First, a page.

How do i Choose a Good British University

With over 100 British universities to choose from, how to I know which ones to select and apply for?

Here are the suggestions my father made a university professor, former head of department and former head of admissions at a leading British university.

First, make a list of the kind of subject areas you might be interested in. Be as broad or narrow as you want based on your present knowledge and thoughts. Don’t worry your views will be refined as you embark on this process.

Second, read the University Guide in the Guardian Newspaper or on-line. The Times produce a similar Guide. It is the nearest thing to a university league table, complied with robust criteria and updated every year. It will give you a broad idea of the different strengths and weaknesses of each university according to the undergraduate courses they offer.

This will also give you an idea of the typical entrance requirements based on your likely or actual A level grades (or equivalent). Those which are completely unrealistic can be omitted, along with those which offer entrance levels well below your own achievements.

Third, decide whether you would be happier at a campus university or a city center one. There is no right or wrong here. It is very much a personal issue, but do make a choice. It will influence how much you enjoy the experience, especially if you are leaving home for the first time.

At this point, you should be in a position to draw up a short list. Don’t worry if it’s not that short! 20 or less is fine. You’re going to narrow it down further in the next few stages.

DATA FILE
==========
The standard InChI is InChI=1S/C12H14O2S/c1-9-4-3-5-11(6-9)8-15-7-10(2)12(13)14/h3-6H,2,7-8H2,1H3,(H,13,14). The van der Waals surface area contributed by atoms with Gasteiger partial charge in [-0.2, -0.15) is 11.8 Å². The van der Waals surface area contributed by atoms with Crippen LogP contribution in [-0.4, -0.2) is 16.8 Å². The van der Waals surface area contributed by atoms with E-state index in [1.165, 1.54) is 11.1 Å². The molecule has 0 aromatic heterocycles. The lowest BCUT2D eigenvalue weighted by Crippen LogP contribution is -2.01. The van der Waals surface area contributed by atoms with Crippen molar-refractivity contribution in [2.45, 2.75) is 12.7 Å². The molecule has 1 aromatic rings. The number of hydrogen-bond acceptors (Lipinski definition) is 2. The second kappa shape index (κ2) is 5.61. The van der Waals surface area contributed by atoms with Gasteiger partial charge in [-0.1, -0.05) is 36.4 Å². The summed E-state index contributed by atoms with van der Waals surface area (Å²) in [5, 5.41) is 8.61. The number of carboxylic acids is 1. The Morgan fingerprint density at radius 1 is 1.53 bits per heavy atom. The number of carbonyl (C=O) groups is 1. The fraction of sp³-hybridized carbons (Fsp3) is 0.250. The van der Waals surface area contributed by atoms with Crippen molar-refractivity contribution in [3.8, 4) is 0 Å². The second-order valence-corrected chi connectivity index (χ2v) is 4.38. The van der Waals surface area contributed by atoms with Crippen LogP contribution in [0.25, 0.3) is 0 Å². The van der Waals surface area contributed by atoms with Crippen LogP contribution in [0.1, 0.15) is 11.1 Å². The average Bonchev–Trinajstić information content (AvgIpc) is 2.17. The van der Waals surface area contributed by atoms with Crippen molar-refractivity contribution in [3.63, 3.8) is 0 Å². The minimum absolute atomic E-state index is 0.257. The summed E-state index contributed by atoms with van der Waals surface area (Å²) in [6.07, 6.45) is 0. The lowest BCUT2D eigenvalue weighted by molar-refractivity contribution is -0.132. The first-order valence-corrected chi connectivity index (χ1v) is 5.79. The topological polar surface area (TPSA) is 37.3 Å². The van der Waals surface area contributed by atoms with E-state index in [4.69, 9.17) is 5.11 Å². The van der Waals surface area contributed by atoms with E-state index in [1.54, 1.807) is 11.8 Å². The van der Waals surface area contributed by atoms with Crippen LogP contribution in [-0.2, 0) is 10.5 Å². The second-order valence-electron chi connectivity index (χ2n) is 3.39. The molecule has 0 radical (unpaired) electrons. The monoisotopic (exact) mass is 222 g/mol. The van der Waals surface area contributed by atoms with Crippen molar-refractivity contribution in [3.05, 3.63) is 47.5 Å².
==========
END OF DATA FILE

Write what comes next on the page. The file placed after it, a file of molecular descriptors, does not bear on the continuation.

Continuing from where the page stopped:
The next step is to read the prospectuses of the universities you have short-listed. At this stage you would do well to pay particular attention to the courses offered within your areas of interest and the content and structure of these courses. Read the detail. Law at Birmingham University, for instance, is not taught the same way as Law at the University of Kent. Find out what the different approaches are and think about which you find most interesting and appealing.

By now, your short list will be a bit shorter.

The fifth stage is then to fine tune your selection. Look at some of the less obvious issues. How long is the course? Does it include a year abroad? How far is the university from home and how important is this to you? What is the student composition like on the course you are thinking of and how important is this to you? Be practical: if the student body on the course in question is 50% Chinese and you speak only English, how will you spend your free time? This is more of an issue in and around London when large numbers of students disappear at weekends. Loneliness is one of the major reasons students drop out of university. Does the university attract mainly students from public schools? How do you feel about that?

Much of this detail can only be discovered by visiting for an open day. That’s not always practical, but if you can, it’s definitely worth it. It can help with the final factor in making your decision: gut instinct. You will often get a good or bad feeling about a place by visiting. It may be right for others but not for you and it’s your choice.

You’ll notice I haven’t mentioned fees yet. That’s because I think they’re among the least important aspects. Find out what you want to do and where then figure out how to pay for it. If it means delaying your application for a year so you can work and save some money, it’s worth doing. There’s no point going somewhere you don’t want to be just because you can afford it.

By now your short list will be even shorter so start applying and good luck with the rest of the process!